Paul Djupe

I am a political scientist at Denison University specializing in religion and politics, social networks, and political behavior. I am an affiliated scholar with Public Religion Research Institute, the editor of the Religious Engagement in Democratic Politics series with Temple UP. I was the coeditor of Politics & Religion (2011-2016). And I blog for religioninpublic.blog538, the Monkey Cage, and others. 

 

Data

Replication Data for: Reconsidering the Role of Politics in Leaving Religion – The Importance of Affiliation

Description  These files build datasets from raw to working data files to replicate the analyses (main paper and SI) in our article set to appear in American Journal of Political Science.

Availability Harvard Dataverse -- http://dx.doi.org/10.7910/DVN/VWZZLO


Replication Data for: The Political Consequences of Gender in Social Networks

Description  These files build working datasets from raw to working data files to replicate the analyses in our article set to appear in the British Journal of Political Science.

Availability  Harvard Dataverse -- http://dx.doi.org/10.7910/DVN/E46ZNK


2013 APSA Peer Review Survey

Description  The data come from responses to a random sample of about 600 members of the American Political Science Association with PhD in hand conducted in October 2013. APSA drew the sample (of 3000), administered the survey, and deleted identifying information of participants (as well as emeriti faculty) before turning the data over to me. 

Codebook: <click here>.

Data: Forthcoming.


ELCA/Episcopal Church Clergy Study, 1998.

Description The data come from a random national sample of 1,339 ELCA pastors and 901 Episcopal priests and deacons who responded to an extensive mail survey in the summer and fall of 1998. A second wave was sent two months after the first survey; second-wave respondents did not differ in significant ways from first-wave respondents. The authors’ personal affiliation with an ELCA-affiliated college (which was disclosed to survey recipients on the survey’s cover page) almost certainly accounts for the considerably higher response rate from ELCA pastors. This extensive survey with more than 350 individual questions captures essential information about clergy, their congregations, and aspects of the local community. The survey asked a broad range of questions about their personal backgrounds and their theological orientations. It asked about the frequency and means by which they present political messages and take political actions within and beyond their congregations. It also asked about their personal political attitudes and actions. The survey also gained information about how their congregations compare with others in the local community and in the denomination. It also gained information about how often and in what ways clergy interact with their community and denominational clergy colleagues. Finally, clergy offered their views on denominational organizations and issues. They told us what political and religious information sources they used on a regular basis.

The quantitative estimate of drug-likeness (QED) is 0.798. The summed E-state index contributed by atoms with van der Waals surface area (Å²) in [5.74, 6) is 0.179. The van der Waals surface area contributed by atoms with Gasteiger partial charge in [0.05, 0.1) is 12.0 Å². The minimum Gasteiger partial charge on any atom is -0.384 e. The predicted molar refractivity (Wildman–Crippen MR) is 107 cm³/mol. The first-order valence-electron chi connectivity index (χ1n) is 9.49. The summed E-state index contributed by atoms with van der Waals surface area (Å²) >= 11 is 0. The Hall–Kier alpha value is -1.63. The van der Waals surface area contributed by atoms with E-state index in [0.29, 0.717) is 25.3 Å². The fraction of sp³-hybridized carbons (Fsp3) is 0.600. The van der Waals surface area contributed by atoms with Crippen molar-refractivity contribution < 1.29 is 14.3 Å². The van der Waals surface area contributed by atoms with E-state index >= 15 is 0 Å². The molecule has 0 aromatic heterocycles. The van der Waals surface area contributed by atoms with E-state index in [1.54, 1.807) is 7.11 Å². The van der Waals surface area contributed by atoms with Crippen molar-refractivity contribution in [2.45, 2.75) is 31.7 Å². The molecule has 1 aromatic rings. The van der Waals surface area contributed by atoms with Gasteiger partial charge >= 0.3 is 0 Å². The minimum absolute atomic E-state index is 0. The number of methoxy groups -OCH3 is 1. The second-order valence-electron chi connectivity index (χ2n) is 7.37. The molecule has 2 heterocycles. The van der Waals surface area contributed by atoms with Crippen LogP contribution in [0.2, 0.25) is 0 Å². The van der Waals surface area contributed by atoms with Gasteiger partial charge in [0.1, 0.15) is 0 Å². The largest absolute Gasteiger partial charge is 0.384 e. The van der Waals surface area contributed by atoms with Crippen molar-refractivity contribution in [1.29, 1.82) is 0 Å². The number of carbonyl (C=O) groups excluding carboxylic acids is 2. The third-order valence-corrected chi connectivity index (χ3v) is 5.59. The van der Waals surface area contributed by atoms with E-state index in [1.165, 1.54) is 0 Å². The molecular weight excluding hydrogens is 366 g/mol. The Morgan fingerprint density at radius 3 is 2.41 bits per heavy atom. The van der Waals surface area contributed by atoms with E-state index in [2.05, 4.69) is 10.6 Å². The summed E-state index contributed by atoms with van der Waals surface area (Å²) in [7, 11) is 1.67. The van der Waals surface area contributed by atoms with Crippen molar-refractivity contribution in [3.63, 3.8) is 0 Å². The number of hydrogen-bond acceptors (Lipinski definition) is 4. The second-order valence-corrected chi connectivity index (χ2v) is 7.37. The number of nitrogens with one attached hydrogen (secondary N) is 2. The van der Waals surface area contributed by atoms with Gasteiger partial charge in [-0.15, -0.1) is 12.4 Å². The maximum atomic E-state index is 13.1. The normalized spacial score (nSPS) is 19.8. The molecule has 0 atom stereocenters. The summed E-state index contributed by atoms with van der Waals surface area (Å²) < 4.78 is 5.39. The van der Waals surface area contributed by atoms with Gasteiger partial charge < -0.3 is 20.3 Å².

Availability American Religion Data Archive


ELCA/Episcopal Church Congregation Study, 1999-2000

Description The ELCA/Episcopal Church study proceeded from the belief that we must capture as many aspects of congregational life as possible in order to evaluate the political salience of the diverse information sources within the church environment. The congregant survey paralleled the clergy survey, asking a wide range of questions about members’ congregation, clergy and political behavior, including political motivation and partisanship, civic skill practice, social recruitment into politics and political participation. The survey also asked about social theology, issue importance, group involvement, political opinions, voting behavior and demographics, among other topics. N=1551 individuals in 56 congregations.

Availability American Religion Data Archive


American Rabbi Study, 2000

Description The data result from a mail survey of rabbis conducted in the fall and winter of 2000 in the four major movements of American Judaism—Conservative, Orthodox, Reconstructionist, and Reform. The first wave was sent two days before the presidential election. The data collection effort loosely paralleled the 2000 Cooperative Clergy Study format but differed in several important respects to capture concerns important to the Jewish community. The survey effort collected data on rabbi political activism, public political speech, political attitudes and electoral choices, thoughts on the role of religion in society, attitudes on issues related to Jewish unity and Jewish law, ratings of and membership in Jewish and secular political organizations, attitudes about Joseph Lieberman, and personal attributes, as well as aspects of congregations. N=402.

Availability American Religion Data Archive and the North American Jewish Data Bank